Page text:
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Rosser H. Taylor (Rosser Howard), b. 1891
The Free Negro in North Carolina
Chapel Hill, N.C.: The University, 1920.

Summary

Rosser Howard Taylor wrote The Free Negro in North Carolina as a master's thesis at the University of North Carolina and published it as part of the James Sprunt Historical Publications series in 1920. The paper examines North Carolina's treatment of free African Americans from the colonial period through emancipation.

Taylor briefly addresses how a slave might have acquired freedom before the Civil War and discusses the evolution of laws related to slavery and free blacks, especially as they compare to similar laws in Virginia. He also outlines the anti-slavery efforts of the Quakers and other organizations across the state. Taylor describes key judicial decisions, such as the 1827 case that limited Quaker abolition efforts in the state.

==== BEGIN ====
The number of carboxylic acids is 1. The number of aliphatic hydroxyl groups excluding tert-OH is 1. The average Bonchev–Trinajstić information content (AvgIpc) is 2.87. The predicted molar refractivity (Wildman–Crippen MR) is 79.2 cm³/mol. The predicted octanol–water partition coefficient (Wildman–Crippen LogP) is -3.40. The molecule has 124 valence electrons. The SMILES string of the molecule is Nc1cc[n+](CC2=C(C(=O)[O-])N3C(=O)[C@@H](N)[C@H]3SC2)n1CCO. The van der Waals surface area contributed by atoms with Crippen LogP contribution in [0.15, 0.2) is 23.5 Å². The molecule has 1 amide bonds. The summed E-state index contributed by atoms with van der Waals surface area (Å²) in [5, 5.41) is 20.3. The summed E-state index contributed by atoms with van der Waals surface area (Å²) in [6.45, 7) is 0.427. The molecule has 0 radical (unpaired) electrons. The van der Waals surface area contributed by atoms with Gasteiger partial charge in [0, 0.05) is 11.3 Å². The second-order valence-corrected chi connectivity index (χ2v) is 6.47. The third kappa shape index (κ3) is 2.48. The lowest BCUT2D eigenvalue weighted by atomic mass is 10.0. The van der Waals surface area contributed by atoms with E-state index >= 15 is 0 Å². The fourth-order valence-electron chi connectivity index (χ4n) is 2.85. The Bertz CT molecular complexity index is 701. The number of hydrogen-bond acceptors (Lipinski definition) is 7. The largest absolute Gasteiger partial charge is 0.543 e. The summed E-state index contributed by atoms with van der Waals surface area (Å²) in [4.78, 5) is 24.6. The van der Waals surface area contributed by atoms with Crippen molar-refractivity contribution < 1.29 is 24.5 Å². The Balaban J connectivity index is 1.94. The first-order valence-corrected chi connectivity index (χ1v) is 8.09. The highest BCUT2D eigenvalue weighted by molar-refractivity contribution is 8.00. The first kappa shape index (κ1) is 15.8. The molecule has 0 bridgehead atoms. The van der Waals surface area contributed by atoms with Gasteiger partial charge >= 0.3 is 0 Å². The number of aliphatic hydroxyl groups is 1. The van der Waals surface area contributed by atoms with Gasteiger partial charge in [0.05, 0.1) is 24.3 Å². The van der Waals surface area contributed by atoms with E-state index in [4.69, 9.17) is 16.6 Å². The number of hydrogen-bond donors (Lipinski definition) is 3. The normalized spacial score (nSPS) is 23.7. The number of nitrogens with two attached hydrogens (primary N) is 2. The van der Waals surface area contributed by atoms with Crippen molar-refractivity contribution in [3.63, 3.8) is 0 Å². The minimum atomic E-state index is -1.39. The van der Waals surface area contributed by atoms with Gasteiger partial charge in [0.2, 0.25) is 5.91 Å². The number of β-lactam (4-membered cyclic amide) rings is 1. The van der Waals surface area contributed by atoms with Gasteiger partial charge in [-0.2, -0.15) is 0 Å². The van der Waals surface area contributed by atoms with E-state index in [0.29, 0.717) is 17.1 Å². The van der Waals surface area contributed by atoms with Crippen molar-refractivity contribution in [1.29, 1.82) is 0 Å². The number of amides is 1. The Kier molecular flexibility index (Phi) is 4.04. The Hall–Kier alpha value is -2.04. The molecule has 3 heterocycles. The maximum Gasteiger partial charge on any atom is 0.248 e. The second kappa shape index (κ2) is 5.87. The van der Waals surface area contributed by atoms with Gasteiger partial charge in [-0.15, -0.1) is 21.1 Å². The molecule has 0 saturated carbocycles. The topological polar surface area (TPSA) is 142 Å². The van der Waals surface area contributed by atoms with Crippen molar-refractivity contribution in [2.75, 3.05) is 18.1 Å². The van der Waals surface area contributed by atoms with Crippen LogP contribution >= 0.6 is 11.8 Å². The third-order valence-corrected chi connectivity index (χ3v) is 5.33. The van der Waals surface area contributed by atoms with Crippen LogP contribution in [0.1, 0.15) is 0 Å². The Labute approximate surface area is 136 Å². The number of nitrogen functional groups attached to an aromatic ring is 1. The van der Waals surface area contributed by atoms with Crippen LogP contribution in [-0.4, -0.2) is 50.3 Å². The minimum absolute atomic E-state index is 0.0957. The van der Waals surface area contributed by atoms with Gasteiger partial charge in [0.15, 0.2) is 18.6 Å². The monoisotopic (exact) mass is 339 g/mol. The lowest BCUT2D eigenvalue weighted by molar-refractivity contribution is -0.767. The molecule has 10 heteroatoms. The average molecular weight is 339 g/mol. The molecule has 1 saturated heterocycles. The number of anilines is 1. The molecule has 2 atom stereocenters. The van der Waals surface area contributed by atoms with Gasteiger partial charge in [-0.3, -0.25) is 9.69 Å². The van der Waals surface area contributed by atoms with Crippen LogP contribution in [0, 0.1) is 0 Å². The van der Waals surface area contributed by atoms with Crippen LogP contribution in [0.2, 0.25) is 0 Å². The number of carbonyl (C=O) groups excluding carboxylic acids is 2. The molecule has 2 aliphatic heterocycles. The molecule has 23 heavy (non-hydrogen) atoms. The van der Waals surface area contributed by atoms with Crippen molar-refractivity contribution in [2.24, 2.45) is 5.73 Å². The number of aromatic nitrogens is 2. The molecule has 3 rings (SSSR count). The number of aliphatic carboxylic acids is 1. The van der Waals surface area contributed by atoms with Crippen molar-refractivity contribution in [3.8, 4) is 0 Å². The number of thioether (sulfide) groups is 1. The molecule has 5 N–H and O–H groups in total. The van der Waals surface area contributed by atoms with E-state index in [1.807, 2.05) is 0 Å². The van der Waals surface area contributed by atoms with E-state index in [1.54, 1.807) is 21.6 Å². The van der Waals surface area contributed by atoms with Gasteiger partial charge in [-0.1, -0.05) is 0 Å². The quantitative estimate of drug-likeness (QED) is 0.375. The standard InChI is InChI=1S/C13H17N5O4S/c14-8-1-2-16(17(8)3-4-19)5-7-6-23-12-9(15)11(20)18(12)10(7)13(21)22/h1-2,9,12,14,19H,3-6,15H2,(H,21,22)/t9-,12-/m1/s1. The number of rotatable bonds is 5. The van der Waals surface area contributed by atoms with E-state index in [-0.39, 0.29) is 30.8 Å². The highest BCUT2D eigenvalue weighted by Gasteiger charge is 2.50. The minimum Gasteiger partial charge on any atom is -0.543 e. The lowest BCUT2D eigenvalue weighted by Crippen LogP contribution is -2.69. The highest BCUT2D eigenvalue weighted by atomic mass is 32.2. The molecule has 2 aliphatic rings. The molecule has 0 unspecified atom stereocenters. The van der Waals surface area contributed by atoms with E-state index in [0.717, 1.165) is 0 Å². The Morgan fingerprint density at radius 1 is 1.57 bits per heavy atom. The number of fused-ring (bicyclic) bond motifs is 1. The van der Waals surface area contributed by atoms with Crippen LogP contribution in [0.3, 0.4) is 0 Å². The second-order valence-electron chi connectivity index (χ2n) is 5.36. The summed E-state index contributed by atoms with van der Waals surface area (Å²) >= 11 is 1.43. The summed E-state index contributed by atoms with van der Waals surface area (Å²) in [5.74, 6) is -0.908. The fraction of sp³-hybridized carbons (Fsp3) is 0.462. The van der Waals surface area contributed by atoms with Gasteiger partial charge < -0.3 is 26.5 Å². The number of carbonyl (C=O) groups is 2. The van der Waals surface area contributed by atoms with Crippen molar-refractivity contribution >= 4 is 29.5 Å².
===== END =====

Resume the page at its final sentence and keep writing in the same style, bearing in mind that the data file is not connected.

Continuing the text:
Beginning with British colonial rule, Taylor charts changes in free African American political rights, such as voting privileges; civil rights, such as those governing marriage and property; and social status, as illustrated through anecdotes and intra-racial discrimination trends. He again compares North Carolina with Virginia, whose laws limited even dog ownership among African Americans. He also includes tabular data charting the increase in free blacks throughout North Carolina's history and census data on the number of free blacks in each North Carolina county in 1860. Taylor ends his thesis with profiles of notable African Americans, including Lunsford Lane, an abolitionist lecturer; John Chavis, a minister and educator; and John C. Stanley, a barber turned plantation owner.

Monique Prince

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